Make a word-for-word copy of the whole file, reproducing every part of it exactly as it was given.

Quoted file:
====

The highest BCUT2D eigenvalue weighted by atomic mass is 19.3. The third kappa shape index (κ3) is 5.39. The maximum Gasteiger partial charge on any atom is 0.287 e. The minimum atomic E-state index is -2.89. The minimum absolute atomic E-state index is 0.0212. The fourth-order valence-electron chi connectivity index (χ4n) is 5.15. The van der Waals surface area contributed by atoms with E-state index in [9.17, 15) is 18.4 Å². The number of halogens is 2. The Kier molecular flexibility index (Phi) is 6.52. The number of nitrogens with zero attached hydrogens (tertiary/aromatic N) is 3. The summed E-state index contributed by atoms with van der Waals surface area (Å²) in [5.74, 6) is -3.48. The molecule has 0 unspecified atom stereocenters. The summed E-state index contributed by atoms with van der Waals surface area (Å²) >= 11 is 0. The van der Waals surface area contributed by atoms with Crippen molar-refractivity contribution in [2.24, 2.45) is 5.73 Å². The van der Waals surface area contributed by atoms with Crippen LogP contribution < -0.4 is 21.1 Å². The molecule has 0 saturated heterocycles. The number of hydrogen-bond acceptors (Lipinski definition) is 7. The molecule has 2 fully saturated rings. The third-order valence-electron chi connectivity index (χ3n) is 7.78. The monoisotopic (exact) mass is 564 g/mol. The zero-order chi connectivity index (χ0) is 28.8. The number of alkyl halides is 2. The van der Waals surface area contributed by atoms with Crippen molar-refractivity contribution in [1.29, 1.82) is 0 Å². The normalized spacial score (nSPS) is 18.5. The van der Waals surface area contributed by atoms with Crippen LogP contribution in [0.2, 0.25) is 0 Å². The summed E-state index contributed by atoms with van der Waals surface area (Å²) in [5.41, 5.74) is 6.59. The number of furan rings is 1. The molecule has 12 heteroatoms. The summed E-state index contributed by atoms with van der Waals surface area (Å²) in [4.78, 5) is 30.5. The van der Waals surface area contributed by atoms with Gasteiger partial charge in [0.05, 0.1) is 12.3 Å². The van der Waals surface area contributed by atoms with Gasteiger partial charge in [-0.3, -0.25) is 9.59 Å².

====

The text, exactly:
The highest BCUT2D eigenvalue weighted by atomic mass is 19.3. The third kappa shape index (κ3) is 5.39. The maximum Gasteiger partial charge on any atom is 0.287 e. The minimum atomic E-state index is -2.89. The minimum absolute atomic E-state index is 0.0212. The fourth-order valence-electron chi connectivity index (χ4n) is 5.15. The van der Waals surface area contributed by atoms with E-state index in [9.17, 15) is 18.4 Å². The number of halogens is 2. The Kier molecular flexibility index (Phi) is 6.52. The number of nitrogens with zero attached hydrogens (tertiary/aromatic N) is 3. The summed E-state index contributed by atoms with van der Waals surface area (Å²) in [5.74, 6) is -3.48. The molecule has 0 unspecified atom stereocenters. The summed E-state index contributed by atoms with van der Waals surface area (Å²) >= 11 is 0. The van der Waals surface area contributed by atoms with Crippen molar-refractivity contribution in [2.24, 2.45) is 5.73 Å². The van der Waals surface area contributed by atoms with Crippen LogP contribution < -0.4 is 21.1 Å². The molecule has 0 saturated heterocycles. The number of hydrogen-bond acceptors (Lipinski definition) is 7. The molecule has 2 fully saturated rings. The third-order valence-electron chi connectivity index (χ3n) is 7.78. The monoisotopic (exact) mass is 564 g/mol. The zero-order chi connectivity index (χ0) is 28.8. The number of alkyl halides is 2. The van der Waals surface area contributed by atoms with Crippen molar-refractivity contribution in [1.29, 1.82) is 0 Å². The normalized spacial score (nSPS) is 18.5. The van der Waals surface area contributed by atoms with Crippen LogP contribution in [0.2, 0.25) is 0 Å². The summed E-state index contributed by atoms with van der Waals surface area (Å²) in [5.41, 5.74) is 6.59. The number of furan rings is 1. The molecule has 12 heteroatoms. The summed E-state index contributed by atoms with van der Waals surface area (Å²) in [4.78, 5) is 30.5. The van der Waals surface area contributed by atoms with Gasteiger partial charge in [0.05, 0.1) is 12.3 Å². The van der Waals surface area contributed by atoms with Gasteiger partial charge in [-0.3, -0.25) is 9.59 Å².